Spencer Museum of Art The University of Kansas

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Do women have to be naked to get into the Met. Museum?
  • Guerrilla Girls
    active 1985–present
  • Do women have to be naked to get into the Met. Museum?, 1989
  • Where object was made: United States
  • color offset lithograph
  • Sheet/Paper Dimensions: 281 x 712 mm
    Sheet/Paper Dimensions: 11 1/16 x 28 1/16 in
    Mat Dimensions: 15 x 32 in
  • Museum purchase: Lucy Shaw Schultz Fund
  • Not on display
  • 1990.0051.02
Label Text
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Exhibitions

Archive Label:
The Guerrilla Girls is an activist group of feminist artists who attack the existing representation of women within the institutions of art. In Do women have to be naked to get into the Met. Museum?, they critique the traditional position of women within visual culture as subjects rather than producers of art.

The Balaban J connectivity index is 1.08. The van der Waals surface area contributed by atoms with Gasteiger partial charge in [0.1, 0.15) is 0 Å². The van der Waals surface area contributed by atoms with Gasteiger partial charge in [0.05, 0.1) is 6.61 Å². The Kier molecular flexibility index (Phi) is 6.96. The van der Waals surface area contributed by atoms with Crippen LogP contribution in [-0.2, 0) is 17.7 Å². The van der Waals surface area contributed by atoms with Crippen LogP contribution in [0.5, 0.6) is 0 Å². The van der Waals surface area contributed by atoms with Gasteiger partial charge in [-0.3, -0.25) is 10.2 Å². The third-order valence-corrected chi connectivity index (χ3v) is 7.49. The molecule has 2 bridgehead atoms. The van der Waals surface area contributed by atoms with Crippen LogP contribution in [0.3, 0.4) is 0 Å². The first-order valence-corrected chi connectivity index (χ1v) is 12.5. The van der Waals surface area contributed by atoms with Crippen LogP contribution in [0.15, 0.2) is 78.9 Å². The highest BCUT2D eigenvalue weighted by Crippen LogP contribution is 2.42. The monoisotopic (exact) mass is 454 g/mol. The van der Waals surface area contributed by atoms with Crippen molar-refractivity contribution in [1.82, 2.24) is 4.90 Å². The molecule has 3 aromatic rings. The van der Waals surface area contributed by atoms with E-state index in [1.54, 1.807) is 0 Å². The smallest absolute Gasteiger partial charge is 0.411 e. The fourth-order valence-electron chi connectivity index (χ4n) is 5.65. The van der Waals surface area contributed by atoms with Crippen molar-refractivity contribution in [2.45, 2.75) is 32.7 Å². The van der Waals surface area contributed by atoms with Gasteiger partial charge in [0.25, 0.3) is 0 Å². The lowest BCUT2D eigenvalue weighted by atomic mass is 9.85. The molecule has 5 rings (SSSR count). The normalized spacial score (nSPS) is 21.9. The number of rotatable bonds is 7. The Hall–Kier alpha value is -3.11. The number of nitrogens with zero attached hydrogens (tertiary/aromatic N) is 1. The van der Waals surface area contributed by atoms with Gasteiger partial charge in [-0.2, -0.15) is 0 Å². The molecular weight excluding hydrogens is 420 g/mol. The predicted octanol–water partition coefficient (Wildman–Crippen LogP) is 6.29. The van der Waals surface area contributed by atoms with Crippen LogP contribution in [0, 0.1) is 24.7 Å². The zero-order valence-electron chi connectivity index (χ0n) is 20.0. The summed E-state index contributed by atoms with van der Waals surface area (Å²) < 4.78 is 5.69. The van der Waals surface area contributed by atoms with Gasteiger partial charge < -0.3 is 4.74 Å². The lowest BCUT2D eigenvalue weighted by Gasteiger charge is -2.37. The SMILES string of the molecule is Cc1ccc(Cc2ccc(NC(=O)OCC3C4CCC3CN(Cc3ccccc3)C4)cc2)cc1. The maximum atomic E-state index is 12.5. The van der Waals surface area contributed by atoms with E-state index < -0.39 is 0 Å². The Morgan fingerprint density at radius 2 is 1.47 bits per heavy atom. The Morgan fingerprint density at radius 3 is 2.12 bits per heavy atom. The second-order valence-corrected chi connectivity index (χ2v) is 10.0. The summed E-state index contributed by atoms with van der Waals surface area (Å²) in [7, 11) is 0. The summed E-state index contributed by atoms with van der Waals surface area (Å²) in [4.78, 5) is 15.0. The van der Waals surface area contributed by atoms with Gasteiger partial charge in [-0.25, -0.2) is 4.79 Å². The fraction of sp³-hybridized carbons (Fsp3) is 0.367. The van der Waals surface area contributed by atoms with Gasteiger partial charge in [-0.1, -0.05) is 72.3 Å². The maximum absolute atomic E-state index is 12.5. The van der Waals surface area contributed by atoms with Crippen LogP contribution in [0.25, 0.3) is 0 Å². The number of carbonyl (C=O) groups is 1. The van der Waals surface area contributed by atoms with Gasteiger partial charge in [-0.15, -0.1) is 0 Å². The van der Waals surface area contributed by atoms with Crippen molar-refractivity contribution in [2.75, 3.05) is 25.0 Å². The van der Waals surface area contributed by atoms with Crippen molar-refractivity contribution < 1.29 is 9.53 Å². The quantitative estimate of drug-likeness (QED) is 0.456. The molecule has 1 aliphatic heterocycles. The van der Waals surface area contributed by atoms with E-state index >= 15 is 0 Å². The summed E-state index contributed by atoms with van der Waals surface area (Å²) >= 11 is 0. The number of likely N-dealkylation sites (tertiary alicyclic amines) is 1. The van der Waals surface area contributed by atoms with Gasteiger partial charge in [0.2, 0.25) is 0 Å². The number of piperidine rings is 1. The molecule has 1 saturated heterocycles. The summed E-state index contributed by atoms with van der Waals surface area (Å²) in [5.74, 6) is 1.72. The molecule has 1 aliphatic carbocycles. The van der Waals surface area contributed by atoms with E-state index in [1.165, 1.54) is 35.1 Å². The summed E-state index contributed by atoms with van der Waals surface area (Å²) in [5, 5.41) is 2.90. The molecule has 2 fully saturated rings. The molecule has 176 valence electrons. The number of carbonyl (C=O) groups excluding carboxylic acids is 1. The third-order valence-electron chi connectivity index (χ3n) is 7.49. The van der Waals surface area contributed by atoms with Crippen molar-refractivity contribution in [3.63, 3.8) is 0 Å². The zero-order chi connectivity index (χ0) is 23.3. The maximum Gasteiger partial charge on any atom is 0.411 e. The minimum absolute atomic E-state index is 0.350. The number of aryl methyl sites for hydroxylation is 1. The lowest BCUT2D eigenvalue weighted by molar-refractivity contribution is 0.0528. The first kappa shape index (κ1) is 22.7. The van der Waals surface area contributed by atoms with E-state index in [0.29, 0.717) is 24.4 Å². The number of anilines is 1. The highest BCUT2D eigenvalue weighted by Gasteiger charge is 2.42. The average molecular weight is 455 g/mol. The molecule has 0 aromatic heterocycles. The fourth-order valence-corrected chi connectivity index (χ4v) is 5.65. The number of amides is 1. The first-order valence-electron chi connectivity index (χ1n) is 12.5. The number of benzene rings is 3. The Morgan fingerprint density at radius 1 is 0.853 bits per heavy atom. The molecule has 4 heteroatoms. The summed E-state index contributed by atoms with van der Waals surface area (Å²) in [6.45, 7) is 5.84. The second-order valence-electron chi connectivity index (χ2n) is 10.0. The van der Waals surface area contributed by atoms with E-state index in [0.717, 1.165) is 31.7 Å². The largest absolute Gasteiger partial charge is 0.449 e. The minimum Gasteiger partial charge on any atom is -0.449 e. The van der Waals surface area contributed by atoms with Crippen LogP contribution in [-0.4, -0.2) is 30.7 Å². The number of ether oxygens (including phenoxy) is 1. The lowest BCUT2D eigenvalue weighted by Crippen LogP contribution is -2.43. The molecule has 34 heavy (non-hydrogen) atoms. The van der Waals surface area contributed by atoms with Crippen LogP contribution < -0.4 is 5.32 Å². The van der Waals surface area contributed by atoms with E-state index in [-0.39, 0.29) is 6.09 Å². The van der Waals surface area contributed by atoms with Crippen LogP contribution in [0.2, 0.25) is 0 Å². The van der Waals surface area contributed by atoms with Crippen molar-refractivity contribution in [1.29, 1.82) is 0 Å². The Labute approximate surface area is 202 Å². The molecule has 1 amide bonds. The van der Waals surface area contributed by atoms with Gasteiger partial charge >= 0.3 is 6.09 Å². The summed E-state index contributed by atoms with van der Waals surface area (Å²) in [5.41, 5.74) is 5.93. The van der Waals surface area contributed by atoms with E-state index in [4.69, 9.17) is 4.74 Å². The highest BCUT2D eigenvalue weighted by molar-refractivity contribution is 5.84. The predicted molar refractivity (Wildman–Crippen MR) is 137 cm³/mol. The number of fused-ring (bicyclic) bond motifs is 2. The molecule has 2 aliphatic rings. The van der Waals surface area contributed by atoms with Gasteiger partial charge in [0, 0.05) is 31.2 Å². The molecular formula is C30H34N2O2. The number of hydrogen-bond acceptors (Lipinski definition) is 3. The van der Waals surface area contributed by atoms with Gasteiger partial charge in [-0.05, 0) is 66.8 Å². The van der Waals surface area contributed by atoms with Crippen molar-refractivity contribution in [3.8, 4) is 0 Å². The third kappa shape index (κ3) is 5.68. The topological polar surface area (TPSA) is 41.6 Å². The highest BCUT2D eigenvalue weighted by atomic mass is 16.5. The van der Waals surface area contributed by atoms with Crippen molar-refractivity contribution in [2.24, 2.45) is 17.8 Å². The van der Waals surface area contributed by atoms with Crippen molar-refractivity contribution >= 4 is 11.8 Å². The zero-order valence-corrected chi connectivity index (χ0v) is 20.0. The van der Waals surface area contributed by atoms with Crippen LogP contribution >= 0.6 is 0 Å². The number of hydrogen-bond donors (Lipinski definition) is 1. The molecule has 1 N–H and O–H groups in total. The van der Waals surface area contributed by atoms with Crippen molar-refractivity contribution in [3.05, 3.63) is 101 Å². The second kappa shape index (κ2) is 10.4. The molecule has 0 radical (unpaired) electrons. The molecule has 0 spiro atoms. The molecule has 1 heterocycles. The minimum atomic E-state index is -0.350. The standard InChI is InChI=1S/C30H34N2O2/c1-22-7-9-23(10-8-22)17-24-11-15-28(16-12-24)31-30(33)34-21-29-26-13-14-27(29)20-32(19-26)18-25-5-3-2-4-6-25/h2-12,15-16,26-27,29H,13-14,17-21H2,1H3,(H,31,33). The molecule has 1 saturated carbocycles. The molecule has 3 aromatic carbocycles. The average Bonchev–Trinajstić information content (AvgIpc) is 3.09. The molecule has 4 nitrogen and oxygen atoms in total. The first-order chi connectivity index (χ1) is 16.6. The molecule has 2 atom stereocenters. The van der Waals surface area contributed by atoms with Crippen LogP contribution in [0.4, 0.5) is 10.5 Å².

For this poster they have used photographic collage to place a gorilla’s head (a pun on the group’s name) on a nude female body taken from the Large Odalisque of 1814 by the French painter Ingres.
The Guerrilla Girls comment upon the female body in three ways. First, they critique the culturally defined gender differences traditionally assigned to women on the basis of their bodies. Second, they reject the reinforcement of such differences in the depiction of women as nude bodies throughout the history of art.
And third, they hide their own identities, often under gorilla-like face masks, during their political interventions. Hiding their faces protects individuals from retribution, and deemphasizes the individual, allowing those involved to stand for all women artists attacking patriarchal systems.